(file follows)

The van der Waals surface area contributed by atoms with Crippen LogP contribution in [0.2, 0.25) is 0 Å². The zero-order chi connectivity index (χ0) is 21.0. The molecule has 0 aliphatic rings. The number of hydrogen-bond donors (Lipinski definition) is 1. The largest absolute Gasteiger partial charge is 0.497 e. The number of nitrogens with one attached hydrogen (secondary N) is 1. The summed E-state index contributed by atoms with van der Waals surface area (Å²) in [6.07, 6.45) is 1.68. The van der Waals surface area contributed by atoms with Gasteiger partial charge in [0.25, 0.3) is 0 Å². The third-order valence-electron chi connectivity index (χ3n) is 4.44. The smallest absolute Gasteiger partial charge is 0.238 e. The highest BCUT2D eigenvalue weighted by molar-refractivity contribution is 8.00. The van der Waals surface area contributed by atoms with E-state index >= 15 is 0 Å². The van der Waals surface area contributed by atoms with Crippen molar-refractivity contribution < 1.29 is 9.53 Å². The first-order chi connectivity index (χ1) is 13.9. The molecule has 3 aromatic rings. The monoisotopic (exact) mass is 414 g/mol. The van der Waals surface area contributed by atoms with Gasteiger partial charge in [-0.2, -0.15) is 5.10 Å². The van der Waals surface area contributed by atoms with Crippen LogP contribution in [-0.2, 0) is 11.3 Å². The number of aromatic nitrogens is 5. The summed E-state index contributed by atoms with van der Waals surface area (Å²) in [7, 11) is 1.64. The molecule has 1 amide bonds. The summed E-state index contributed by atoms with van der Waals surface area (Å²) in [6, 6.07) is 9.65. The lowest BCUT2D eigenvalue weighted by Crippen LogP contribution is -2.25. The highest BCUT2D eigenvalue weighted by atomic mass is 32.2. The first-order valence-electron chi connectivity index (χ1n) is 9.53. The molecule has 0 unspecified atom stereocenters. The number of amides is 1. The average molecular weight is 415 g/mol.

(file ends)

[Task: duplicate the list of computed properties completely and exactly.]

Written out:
The van der Waals surface area contributed by atoms with Crippen LogP contribution in [0.2, 0.25) is 0 Å². The zero-order chi connectivity index (χ0) is 21.0. The molecule has 0 aliphatic rings. The number of hydrogen-bond donors (Lipinski definition) is 1. The largest absolute Gasteiger partial charge is 0.497 e. The number of nitrogens with one attached hydrogen (secondary N) is 1. The summed E-state index contributed by atoms with van der Waals surface area (Å²) in [6.07, 6.45) is 1.68. The van der Waals surface area contributed by atoms with Gasteiger partial charge in [0.25, 0.3) is 0 Å². The third-order valence-electron chi connectivity index (χ3n) is 4.44. The smallest absolute Gasteiger partial charge is 0.238 e. The highest BCUT2D eigenvalue weighted by molar-refractivity contribution is 8.00. The van der Waals surface area contributed by atoms with E-state index >= 15 is 0 Å². The van der Waals surface area contributed by atoms with Crippen molar-refractivity contribution < 1.29 is 9.53 Å². The first-order chi connectivity index (χ1) is 13.9. The molecule has 3 aromatic rings. The monoisotopic (exact) mass is 414 g/mol. The van der Waals surface area contributed by atoms with Gasteiger partial charge in [-0.2, -0.15) is 5.10 Å². The van der Waals surface area contributed by atoms with Crippen LogP contribution in [-0.2, 0) is 11.3 Å². The number of aromatic nitrogens is 5. The summed E-state index contributed by atoms with van der Waals surface area (Å²) in [7, 11) is 1.64. The molecule has 1 amide bonds. The summed E-state index contributed by atoms with van der Waals surface area (Å²) in [6, 6.07) is 9.65. The lowest BCUT2D eigenvalue weighted by Crippen LogP contribution is -2.25. The highest BCUT2D eigenvalue weighted by atomic mass is 32.2. The first-order valence-electron chi connectivity index (χ1n) is 9.53. The molecule has 0 unspecified atom stereocenters. The number of amides is 1. The average molecular weight is 415 g/mol.